Tongo Eisen-Martin

African Diaspora – New Dialogues
Thursday, November 7th at 7:00 p.m.
South Dallas Cultural Center
3400 S. Fitzhugh Dallas, TX 75210
Hosted by Ernest Mcmillan

WordSpace is proud to partner with the South Dallas Cultural Center to produce the 6th season of African Diaspora – New Dialogues Series.

Tongo Eisen-Martin was born in San Francisco and earned his MA at Columbia University. He is the author of someone’s dead already (Bootstrap Press, 2015), nominated for a California Book Award; and Heaven Is All Goodbyes (City Lights, 2017), which received a 2018 American Book Award, a 2018 California Book Award, was named a 2018 National California Booksellers Association Poetry Book of the Year, and was shortlisted for the 2018 Griffin International Poetry Prize. In their citation, the judges for the Griffin Prize wrote that Eisen-Martin’s work “moves between trenchant political critique and dreamlike association, demonstrating how, in the right hands, one mode might energize the other—keeping alternative orders of meaning alive in the face of radical injustice … His poems are places where discourses and vernaculars collide and recombine into new configurations capable of expressing outrage and sorrow and love.”

Eisen-Martin is also an educator and organizer whose work centers on issues of mass incarceration, extrajudicial killings of Black people, and human rights. He has taught at detention centers around the country and at the Institute for Research in African-American Studies at Columbia University. He lives in San Francisco.

Host of the evening, Mr. Ernest McMillan is a veteran human rights activist with a history of working through the 60’s in Texas, Mississippi, Alabama, and Georgia with the Student Non-Violent Coordinating Committee (SNCC), and throughout the 80’s with the National Black United Front and the United League of Mississippi. McMillan served as the Chairman of the Dallas SNCC from 1967- 1969.

Mr. McMillan received an Associate of Arts degree in History and Government at Brazos Junior College in Texas and has completed further study in history, government, and political science at Morehouse College in Atlanta, UT Arlington, and the University of Houston at Clear Lake City, Texas.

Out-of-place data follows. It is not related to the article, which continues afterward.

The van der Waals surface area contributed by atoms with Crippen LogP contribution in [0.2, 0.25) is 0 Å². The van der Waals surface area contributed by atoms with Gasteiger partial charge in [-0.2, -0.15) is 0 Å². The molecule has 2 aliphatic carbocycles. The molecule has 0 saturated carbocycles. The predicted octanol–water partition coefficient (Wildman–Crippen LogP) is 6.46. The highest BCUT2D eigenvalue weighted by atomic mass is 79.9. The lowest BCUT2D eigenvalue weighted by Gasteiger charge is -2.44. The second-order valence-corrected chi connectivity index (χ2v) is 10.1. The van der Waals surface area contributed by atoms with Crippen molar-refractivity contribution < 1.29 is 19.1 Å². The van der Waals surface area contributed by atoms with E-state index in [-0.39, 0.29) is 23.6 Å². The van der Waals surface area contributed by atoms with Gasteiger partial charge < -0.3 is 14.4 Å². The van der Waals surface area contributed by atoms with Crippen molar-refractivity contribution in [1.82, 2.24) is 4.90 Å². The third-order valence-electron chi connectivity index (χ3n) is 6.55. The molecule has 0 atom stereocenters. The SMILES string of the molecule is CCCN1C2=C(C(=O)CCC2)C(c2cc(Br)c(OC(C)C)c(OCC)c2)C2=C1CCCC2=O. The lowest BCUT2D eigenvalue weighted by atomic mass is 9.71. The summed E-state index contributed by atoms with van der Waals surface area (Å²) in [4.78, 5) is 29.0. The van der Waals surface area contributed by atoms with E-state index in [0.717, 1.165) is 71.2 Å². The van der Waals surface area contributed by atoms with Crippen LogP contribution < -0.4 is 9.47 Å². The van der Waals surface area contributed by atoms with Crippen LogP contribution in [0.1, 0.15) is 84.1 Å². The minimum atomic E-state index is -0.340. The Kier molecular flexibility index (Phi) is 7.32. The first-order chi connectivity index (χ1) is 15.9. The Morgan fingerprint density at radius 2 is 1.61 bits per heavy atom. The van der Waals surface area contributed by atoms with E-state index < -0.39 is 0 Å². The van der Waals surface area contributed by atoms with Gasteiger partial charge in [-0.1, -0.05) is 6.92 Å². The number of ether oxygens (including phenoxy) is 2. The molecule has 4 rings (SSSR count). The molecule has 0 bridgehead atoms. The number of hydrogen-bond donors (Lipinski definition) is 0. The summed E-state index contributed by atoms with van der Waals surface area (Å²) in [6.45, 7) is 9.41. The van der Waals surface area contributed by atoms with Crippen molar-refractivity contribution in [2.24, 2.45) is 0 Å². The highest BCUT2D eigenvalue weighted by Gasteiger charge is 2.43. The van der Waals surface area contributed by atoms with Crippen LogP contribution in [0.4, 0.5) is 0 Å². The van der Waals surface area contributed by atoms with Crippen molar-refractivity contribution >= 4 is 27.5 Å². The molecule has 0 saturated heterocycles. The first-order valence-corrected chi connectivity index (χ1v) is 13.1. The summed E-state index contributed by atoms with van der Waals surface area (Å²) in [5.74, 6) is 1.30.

He has extensive experience in counseling of both youth and adults. Additionally, he has worked successfully in management positions involved with the delivery of social services, organizing and planning resources, and coordinating activities to meet specific objectives. Mr. McMillan initiated the first Drug Prevention Program for African-American youth in Houston in 1981. He has developed support systems for ex-offenders and drug abusers as founder of People United for Justice for Prisoners in Dallas, Texas, and as a counselor for the Alternative Drug Abuse Program of VGS, Houston, Texas. Mr. McMillan also served as project manager at the Communities-In-School program at Wesley Elementary School, Houston.

In 1984, McMillan founded the Fifth Ward Enrichment Program, a non-profit, community based, youth development initiative. He served as its Chief Executive Officer, and after twenty-three years at the helm, he became its Executive Coach and Senior Adviser.  The FWEP continues to operate in Houston’s inner city as an effective support and intervention system for young African-American and Hispanic males to this day

Currently, McMillan resides in Dallas, Texas where he volunteers extensively with several local and international efforts including the Dallas Peace Center, IFCO/ Pastors for Peace, and as a 2011 delegate to Witness For Peace’ Human Rights Delegation to Honduras. He became the Director of Educational Programs at Youth Believing in Change (YBC) after serving as a volunteer mentor, coordinator of the boys’ mentoring program and as a classroom facilitator there.

He most recently served as Curator for Community Action with Cara Mia Theatre Company. He is excited to be involved routinely in the work of connecting arts with the community and developing avenues to foster and engage multigenerational, multicultural bridges for community uplift.  He is currently volunteering with the Owenwood Farm and Neighbor Space engaging area residents and stakeholders to build and sustain a community garden.

About South Dallas Cultural Center: The South Dallas Cultural Center (SDCC) is a City of Dallas Office of Cultural Affairs owned community center with a wide variety of programs inspired by the vibrancy and diversity of the African Diaspora. The SDCC seeks to educate and inspire through the visual, media, literary and performing arts. SDCC has presented some of the most dynamic visual and performing arts in Dallas. Retired Manager Vicki Meek’s decades of service to promote art and racial equity have profoundly influenced the cultural life of Dallas and the development of a whole new generation of African American artists. She is the co-developer of The Institute for Creative Investigation in Puerta Viejo, Costa Rica; Board Chair of Friends of the South Dallas Cultural Center; serves on the Advisory Board of WordSpace and co-founder of African Diaspora–New Dialogues with Karen Minzer and Dee Mitchell of WordSpace. Marilyn Clark, SDCC’s Education Director arranges special DISD school visits for the visiting writers of this series.

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